Ventral Hernias

Hernias are named after the location where they occur. For instance, and umbilical hernia occurs in or near the belly button. A ventral hernia occurs in the abdominal wall, as the word ventral refers to the abdomen. Ventral hernias occur along the vertical center of the abdominal wall. They are also called incisional hernias, as they often occur at the site of a former abdominal surgery.

Dr. Jacob uses laparoscopic surgery to repair ventral hernias.

What Is a Ventral Hernia?

Whenever a hole develops in the muscles of the abdominal wall, allowing other tissues from the abdominal cavity to push through, this is a ventral hernia. There are three types of ventral hernia:

  • Umbilical hernia — As mentioned above, these occur in or near the belly button.
  • Epigastric hernia — These can occur anywhere from the belly button up to just below the breastbone.
  • Incisional hernia — These hernias develop at a weakness caused by a previous surgery. It’s estimated that up to one in three patients who have had abdominal surgery will develop an incisional hernia at the site of their scar.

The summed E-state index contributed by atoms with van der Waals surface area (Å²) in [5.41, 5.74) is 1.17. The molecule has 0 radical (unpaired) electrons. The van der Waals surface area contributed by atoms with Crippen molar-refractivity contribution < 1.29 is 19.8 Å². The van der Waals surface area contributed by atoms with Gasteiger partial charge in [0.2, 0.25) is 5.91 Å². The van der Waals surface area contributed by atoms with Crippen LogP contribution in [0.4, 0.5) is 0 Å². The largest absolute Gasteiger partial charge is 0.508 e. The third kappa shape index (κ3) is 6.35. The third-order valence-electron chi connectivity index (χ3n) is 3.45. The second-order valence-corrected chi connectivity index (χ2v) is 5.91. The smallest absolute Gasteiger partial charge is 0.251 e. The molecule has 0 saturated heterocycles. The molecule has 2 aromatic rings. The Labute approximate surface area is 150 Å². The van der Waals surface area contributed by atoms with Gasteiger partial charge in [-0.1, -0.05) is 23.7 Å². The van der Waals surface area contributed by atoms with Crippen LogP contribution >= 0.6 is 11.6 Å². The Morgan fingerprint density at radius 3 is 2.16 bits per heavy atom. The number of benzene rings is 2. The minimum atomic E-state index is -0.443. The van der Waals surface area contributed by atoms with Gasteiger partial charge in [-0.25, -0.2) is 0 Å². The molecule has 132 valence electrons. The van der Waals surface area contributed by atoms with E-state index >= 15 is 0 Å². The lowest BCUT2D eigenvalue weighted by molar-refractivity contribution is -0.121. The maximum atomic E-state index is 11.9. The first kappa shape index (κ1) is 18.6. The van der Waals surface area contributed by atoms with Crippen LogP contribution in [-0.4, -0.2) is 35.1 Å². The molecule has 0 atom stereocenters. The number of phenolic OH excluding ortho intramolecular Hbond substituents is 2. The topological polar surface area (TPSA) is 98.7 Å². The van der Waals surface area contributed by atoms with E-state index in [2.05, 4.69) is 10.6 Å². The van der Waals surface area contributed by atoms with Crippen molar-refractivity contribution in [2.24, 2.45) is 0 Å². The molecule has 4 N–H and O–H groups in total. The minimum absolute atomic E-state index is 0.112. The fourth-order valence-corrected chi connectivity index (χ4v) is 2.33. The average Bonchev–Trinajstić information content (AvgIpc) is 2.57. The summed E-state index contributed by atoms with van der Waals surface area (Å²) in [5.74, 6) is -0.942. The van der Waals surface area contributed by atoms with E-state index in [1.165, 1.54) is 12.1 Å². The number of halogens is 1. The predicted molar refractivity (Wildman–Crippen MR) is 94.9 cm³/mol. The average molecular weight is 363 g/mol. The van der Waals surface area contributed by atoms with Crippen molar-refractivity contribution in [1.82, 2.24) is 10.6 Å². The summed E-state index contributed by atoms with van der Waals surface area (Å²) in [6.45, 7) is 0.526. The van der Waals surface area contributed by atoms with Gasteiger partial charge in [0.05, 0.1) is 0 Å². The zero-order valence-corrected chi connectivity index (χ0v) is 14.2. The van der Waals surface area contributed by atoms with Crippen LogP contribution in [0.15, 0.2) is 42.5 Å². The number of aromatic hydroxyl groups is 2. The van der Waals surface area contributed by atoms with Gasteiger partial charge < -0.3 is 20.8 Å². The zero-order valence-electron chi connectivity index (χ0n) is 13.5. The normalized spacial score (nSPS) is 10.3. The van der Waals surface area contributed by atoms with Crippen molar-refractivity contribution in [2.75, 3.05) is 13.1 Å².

How Would I Know I Have a Ventral Hernia?

Some patients won’t have any symptoms, at least not at first. Others will have pain in the area of the hernia. This pain will worsen when standing erect or lifting moderate to heavy objects. Patients often can see or feel a bulge at the site of the hernia.

These are symptoms that would merit a call to NYC Hernia and Dr. Jacob:

  • Mild discomfort in the abdominal area
  • Acute pain in the abdomen
  • Outward bulging of skin or other tissues in the abdominal area
  • Nausea
  • Vomiting

If a ventral hernia becomes strangulated, intestinal tissue gets pinched within the opening in the abdominal wall. The tissue cannot be manually pushed back into the abdominal cavity, and its blood supply is cut off. This becomes an emergency situation.

Treatment

Ventral hernias require surgery to correct the problem. They will not heal on their own but will grow slowly. If this is allowed to progress, the ventral hernia becomes more difficult to correct.

Dr. Jacob is usually able to use laparoscopic methods for these hernia surgeries. This makes for faster recovery times and less pain. Plus, the lack of a long incision reduces the patient’s chance for developing another ventral hernia at the site in the future.

Do you have symptoms of a hernia? Please give Dr. Jacob a call at NYC Hernia, (212) 879-6677, to schedule an appointment.

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